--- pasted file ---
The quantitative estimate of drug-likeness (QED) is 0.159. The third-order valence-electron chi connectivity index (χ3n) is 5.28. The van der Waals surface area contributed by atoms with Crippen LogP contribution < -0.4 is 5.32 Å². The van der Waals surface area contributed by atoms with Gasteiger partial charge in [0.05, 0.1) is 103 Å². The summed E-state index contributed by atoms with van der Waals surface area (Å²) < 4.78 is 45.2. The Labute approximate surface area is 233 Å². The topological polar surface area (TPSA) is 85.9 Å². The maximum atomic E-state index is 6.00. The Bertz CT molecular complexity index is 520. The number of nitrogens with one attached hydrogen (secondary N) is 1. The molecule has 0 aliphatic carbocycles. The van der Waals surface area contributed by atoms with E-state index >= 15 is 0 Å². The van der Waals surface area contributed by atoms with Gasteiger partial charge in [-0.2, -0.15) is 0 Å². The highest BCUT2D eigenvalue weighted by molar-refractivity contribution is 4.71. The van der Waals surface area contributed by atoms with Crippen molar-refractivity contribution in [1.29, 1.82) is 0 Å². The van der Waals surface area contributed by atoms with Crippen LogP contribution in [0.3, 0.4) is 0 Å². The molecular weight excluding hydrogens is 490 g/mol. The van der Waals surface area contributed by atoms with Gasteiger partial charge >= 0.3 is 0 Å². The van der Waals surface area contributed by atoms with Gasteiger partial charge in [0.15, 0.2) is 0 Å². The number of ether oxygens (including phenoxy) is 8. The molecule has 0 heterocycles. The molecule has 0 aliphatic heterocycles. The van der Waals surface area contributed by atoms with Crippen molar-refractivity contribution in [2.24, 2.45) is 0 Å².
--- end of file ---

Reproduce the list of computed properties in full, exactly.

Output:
The quantitative estimate of drug-likeness (QED) is 0.159. The third-order valence-electron chi connectivity index (χ3n) is 5.28. The van der Waals surface area contributed by atoms with Crippen LogP contribution < -0.4 is 5.32 Å². The van der Waals surface area contributed by atoms with Gasteiger partial charge in [0.05, 0.1) is 103 Å². The summed E-state index contributed by atoms with van der Waals surface area (Å²) < 4.78 is 45.2. The Labute approximate surface area is 233 Å². The topological polar surface area (TPSA) is 85.9 Å². The maximum atomic E-state index is 6.00. The Bertz CT molecular complexity index is 520. The number of nitrogens with one attached hydrogen (secondary N) is 1. The molecule has 0 aliphatic carbocycles. The van der Waals surface area contributed by atoms with E-state index >= 15 is 0 Å². The van der Waals surface area contributed by atoms with Gasteiger partial charge in [-0.2, -0.15) is 0 Å². The highest BCUT2D eigenvalue weighted by molar-refractivity contribution is 4.71. The van der Waals surface area contributed by atoms with Crippen molar-refractivity contribution in [1.29, 1.82) is 0 Å². The van der Waals surface area contributed by atoms with Crippen LogP contribution in [0.3, 0.4) is 0 Å². The molecular weight excluding hydrogens is 490 g/mol. The van der Waals surface area contributed by atoms with Gasteiger partial charge >= 0.3 is 0 Å². The van der Waals surface area contributed by atoms with Gasteiger partial charge in [0.15, 0.2) is 0 Å². The number of ether oxygens (including phenoxy) is 8. The molecule has 0 heterocycles. The molecule has 0 aliphatic heterocycles. The van der Waals surface area contributed by atoms with Crippen molar-refractivity contribution in [2.24, 2.45) is 0 Å².